"I Love Capitalism!"

That's the name of Ken Langone's new book. He co-founded The Home Depot, and he's been around this economy for a while. We'll unpack that premise, but first we'll talk NAFTA renegotiations. Tomorrow's supposed to be the deadline, but it appears that deadline is malleable as the talks narrow in focus. Plus: the latest from a whole slew of earnings reports, including a big surprise from Macy's. (05/16/2018)

Just about everyone agrees drugs are too expensive

So what are they actually doing about it? Today on the show, we'll do the numbers. The 100 most-common brand-name pharmaceuticals got 232 percent more expensive in the past decade. State lawmakers have filed more than 150 bills this year to rein in costs, something 80 percent of people surveyed by Kaiser agree we need. Some drug companies are starting to feel the squeeze from their own shareholders, too. We'll talk about it. But first: U.S. Immigration and Customs Enforcement has more than doubled workplace investigations over last year. Audits and arrests are up, too. We'll look at the economics of these raids. Plus: Uber and Lyft are changing the way they handle sexual harassment and assault claims. (05/15/2018)

Welcome to ~*~the future~*~

It's not all it's cracked up to be. A Tesla Model S rear-ended a firetruck at a red light last night. The car was doing 60, and witnesses say it didn't break. The driver broke his ankle, and now investigators are wondering if the car's autopilot system was active at the time. The self-driving mode has been involved in two fatal crashes, and there are a lot of questions about whether drivers can be expected to take over when self-driving tech is essentially still in the testing phase. We'll talk about that, plus the story of Project Maven, a Pentagon initiative to make drones better at recognizing things. A dozen Google staffers have resigned over it. Plus, the latest from TV upfronts and what you need to know about the Supreme Court's gambling ruling. All that and more on Marketplace for Monday, May 14, 2018.

05/11/2018: Remember when the news was slow?

We packed a lot in the first half of this episode: What President Donald Trump said (and didn't say) in his speech on drug prices today, the looming NAFTA deadline, the swamp and the draining thereof, it's all here. Then: The upfronts are next week. That's the big to-do the major TV networks have every year to show off their new lineups, and, as with most recent years, streaming makes it an uphill battle. Plus, why $5.6 billion worth of U.S. scrap exports to China just came to a screeching halt.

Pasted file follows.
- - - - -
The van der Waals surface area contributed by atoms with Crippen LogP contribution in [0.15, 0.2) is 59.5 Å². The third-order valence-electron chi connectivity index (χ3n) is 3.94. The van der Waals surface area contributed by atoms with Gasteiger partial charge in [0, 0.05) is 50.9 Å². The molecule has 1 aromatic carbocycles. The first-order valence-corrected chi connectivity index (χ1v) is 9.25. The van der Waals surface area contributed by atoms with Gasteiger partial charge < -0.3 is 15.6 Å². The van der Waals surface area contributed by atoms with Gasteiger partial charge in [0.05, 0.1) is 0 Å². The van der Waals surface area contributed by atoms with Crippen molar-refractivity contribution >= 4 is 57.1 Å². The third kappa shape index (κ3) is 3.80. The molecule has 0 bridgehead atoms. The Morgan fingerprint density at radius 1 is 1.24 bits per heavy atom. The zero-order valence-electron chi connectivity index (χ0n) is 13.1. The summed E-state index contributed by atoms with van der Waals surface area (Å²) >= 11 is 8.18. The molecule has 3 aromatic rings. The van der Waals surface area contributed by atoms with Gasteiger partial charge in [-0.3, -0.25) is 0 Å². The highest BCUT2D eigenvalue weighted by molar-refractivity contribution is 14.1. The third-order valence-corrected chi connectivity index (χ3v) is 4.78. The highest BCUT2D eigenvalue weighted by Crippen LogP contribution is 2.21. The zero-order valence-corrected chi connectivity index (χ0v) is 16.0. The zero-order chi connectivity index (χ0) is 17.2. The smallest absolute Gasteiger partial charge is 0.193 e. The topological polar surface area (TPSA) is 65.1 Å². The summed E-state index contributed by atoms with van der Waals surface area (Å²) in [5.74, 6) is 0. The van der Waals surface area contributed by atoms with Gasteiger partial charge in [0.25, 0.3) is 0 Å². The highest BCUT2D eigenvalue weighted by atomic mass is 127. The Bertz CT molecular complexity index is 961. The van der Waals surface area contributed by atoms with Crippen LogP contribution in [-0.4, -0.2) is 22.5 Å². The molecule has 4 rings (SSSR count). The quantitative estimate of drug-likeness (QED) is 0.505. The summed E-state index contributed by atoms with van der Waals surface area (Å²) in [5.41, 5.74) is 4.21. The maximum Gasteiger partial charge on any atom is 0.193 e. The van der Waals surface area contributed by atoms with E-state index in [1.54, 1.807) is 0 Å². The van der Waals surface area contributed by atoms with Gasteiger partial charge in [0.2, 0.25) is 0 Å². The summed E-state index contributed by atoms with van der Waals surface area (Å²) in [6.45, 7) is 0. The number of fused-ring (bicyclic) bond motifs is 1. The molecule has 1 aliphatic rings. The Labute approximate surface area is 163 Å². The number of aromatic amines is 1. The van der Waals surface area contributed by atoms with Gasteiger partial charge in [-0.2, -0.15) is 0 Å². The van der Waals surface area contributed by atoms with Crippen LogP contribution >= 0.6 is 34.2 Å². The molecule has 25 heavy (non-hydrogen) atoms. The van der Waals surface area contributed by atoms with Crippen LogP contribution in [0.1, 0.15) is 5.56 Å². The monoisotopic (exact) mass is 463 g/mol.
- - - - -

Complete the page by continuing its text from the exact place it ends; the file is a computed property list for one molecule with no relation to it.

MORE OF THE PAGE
05/10/2018: Doing the numbers on the Hermit Kingdom

President Donald Trump announced today he's going to meet Kim Jong Un on June 12 in Singapore. There are a whole lot of variables in this equation: What's motivating who to do what? One thing that might have driven North Korea to the negotiating table is its economy. It had been growing amid sanctions, but now? We'll talk about it. Then, another economic story couched in a geopolitical one: Now that the U.S. is re-imposing sanctions on Iran, what will the EU do? Plus: Some 2,300 families fled Puerto Rico after Hurricane Maria. Now, the program giving them temporary shelter on the mainland is coming to an end. So where will they all go?

05/09/2018: What's Facebook up to?

The news coming out of Facebook this week is maybe a bit friendlier than it has been: The company announced some leadership shuffles yesterday, along with a new department focused on blockchain technology. We'll kick off today's show with everything you need to know. Plus, we're still talking all things trade, exploring the effects of new Iranian sanctions and a new bill to give companies a break on tariffs on imported goods. Then: Would you subscribe to a car the way you would subscribe to Netflix? Some brands are offering monthly payments that cover the car, insurance and maintenance.